The Encyclopedia of Arda - an interactive guide to the world of J.R.R. Tolkien
Founded II 32; destroyed II 3319 (endured 3,287 years)
In the Great Sea, between Middle-earth and Aman
Created by the Valar as a reward for the Edain who had fought against Morgoth during the First Age
Ruled by the House of Elros
The royal city was Armenelos, with other important towns and cities including Andúnië, Eldalondë, Nindamos, Ondosto and Rómenna
Important peaks
The Meneltarma, the Pillar of Heaven, rose in the centre of the island, while Sorontil stood on its northern promontory
Approximately 'western lands'2
Other names


About this entry:

  • Updated 25 May 2014
  • Updates planned: 1


The land of Númenor

Map of Númenor
General map of Westernesse3 showing its major settlements
General map of Westernesse3 showing its major settlements

A name in the Common Speech for the Isle of Númenor.



Westernesse is a Middle English name, and one of the developments of English pronunciation during the Middle English period relates to the final 'e' of words like this one. At the beginning of the period (roughly the twelfth century) a name like Westernesse would normally have its final 'e' pronounced (so the name would sound something like 'weste'rnesseh'). By the end of the period (about the year 1500) this had changed, and the final 'e' was generally not pronounced. By this later convention, the name would be rendered in a way more natural to speakers of modern English, as 'we'sterness' with no final vowel sound.


Tolkien says the name is '...derived from rare Middle English Westernesse ... where the meaning is vague, but may be taken to mean "Western lands", as distinct from the East inhabited by the Paynim and Saracens.' (From The Letters of J.R.R. Tolkien, No. 276, dated 1965). The reference to the 'rare Middle English Westernesse' here is to the thirteenth-century story of King Horn, in which Westernesse is used for a part of the British Isles. Exactly which part remains unidentified (the story itself is ambiguous) but the northwestern Wirral Peninsula is a popular candidate, as is - to a lesser extent - the Isle of Man in the middle of the Irish Sea.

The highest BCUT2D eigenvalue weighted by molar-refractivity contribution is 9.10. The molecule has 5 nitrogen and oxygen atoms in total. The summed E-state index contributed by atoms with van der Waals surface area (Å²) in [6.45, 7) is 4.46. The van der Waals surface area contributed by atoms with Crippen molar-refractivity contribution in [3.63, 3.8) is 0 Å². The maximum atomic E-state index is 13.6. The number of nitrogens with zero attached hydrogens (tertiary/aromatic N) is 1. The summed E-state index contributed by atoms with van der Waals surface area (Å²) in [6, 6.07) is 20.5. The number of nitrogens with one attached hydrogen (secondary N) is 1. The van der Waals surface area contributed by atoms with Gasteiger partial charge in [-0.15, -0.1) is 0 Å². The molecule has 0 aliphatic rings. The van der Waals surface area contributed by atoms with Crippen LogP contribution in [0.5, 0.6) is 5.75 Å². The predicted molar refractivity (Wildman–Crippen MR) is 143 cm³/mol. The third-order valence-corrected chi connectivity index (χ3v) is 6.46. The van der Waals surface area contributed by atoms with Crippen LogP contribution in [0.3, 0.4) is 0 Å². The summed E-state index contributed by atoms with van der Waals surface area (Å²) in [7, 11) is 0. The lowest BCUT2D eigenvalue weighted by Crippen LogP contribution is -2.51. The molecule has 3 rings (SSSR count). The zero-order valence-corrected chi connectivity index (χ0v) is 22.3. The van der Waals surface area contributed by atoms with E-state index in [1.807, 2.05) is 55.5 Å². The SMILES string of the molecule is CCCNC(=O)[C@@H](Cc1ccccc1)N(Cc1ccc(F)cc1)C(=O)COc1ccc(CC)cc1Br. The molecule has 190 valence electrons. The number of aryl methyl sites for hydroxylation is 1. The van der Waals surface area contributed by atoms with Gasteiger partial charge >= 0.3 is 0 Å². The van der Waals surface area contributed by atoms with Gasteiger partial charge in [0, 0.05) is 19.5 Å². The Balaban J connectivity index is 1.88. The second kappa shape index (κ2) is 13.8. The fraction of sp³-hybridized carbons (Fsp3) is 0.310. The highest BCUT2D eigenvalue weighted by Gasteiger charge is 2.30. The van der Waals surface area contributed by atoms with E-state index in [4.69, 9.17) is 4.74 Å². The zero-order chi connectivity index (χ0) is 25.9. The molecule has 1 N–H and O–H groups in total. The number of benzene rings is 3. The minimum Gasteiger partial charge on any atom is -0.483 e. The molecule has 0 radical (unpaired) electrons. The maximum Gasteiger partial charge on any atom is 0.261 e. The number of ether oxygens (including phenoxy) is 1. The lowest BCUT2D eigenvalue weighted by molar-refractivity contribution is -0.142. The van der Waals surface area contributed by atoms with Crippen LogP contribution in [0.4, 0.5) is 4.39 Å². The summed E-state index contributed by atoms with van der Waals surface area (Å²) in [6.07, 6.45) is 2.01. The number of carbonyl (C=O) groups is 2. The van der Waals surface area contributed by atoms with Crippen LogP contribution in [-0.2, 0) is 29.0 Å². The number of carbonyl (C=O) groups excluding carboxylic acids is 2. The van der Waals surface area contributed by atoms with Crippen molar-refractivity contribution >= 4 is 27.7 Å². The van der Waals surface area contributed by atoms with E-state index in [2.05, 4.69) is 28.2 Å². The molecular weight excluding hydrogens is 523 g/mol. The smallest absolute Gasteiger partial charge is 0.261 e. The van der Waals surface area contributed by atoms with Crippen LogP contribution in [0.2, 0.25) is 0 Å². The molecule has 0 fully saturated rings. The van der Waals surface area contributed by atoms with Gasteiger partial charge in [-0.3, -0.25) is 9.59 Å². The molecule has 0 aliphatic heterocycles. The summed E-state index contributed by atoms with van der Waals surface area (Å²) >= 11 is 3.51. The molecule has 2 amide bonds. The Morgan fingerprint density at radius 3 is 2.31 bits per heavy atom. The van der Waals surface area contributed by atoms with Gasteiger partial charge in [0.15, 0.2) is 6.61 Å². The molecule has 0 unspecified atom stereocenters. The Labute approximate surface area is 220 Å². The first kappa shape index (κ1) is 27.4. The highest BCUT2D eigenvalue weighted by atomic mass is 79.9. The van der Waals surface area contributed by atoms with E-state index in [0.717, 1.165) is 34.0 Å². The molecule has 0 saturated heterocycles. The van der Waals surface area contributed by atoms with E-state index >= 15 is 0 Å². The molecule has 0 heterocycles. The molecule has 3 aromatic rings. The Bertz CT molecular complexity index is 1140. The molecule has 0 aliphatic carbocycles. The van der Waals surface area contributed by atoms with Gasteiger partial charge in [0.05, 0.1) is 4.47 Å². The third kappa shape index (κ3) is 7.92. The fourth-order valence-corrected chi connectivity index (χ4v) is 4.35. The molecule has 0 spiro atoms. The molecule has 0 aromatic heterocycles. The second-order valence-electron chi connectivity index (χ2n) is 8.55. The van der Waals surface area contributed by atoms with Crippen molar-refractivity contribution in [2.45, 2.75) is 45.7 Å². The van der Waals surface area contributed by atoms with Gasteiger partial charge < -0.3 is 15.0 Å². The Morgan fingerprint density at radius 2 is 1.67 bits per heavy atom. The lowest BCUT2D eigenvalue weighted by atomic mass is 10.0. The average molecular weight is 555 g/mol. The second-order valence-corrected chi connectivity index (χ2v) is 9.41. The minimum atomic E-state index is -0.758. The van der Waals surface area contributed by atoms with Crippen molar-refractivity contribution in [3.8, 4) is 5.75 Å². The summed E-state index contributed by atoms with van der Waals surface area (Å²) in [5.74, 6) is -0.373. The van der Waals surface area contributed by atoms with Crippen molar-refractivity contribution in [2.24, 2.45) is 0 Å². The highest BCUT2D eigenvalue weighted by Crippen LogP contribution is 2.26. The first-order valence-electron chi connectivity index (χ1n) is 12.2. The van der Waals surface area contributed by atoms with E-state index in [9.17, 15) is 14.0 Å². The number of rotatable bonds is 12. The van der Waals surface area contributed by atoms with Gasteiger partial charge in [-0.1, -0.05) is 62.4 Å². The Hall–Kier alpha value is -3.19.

Whether intended by Tolkien or not, it is hard to avoid a connection between Westernesse and Lyonesse, the British 'Atlantis'. This was a region of western Britain that sank beneath the waves in Arthurian legend, and was supposed to be inhabited by mighty men of old (some of Arthur's knights came from there: Sir Tristram was probably the most noteworthy of these).

This Arthurian connection is not to be wondered at: Arthurian elements and themes often appear in Tolkien's work. The most obviously connected placenames, for example, are Avallónë (compare Avalon, and consider that the entire island of Tol Eressëa was at one time called Avallon) and Broseliand, an original name of Beleriand, which is also the name of a faery region in the tales of Arthur.

Whatever its source, the meaning is probably ultimately Old English westerne næs, where næs (modern ness) means literally 'promontory' or 'headland'. Tolkien was certainly aware of this (he used it himself in Taras-ness). Westernesse, of course, was not a headland but an island, but Lyonesse was a promontory, which hints further at an Arthurian connection.


Note that the city of Ondosto, and the road running from Rómenna to Andúnië, were never mapped by Tolkien. Though their locations are well described, their positions on this map should not be considered exact.


About this entry:

  • Updated 25 May 2014
  • Updates planned: 1

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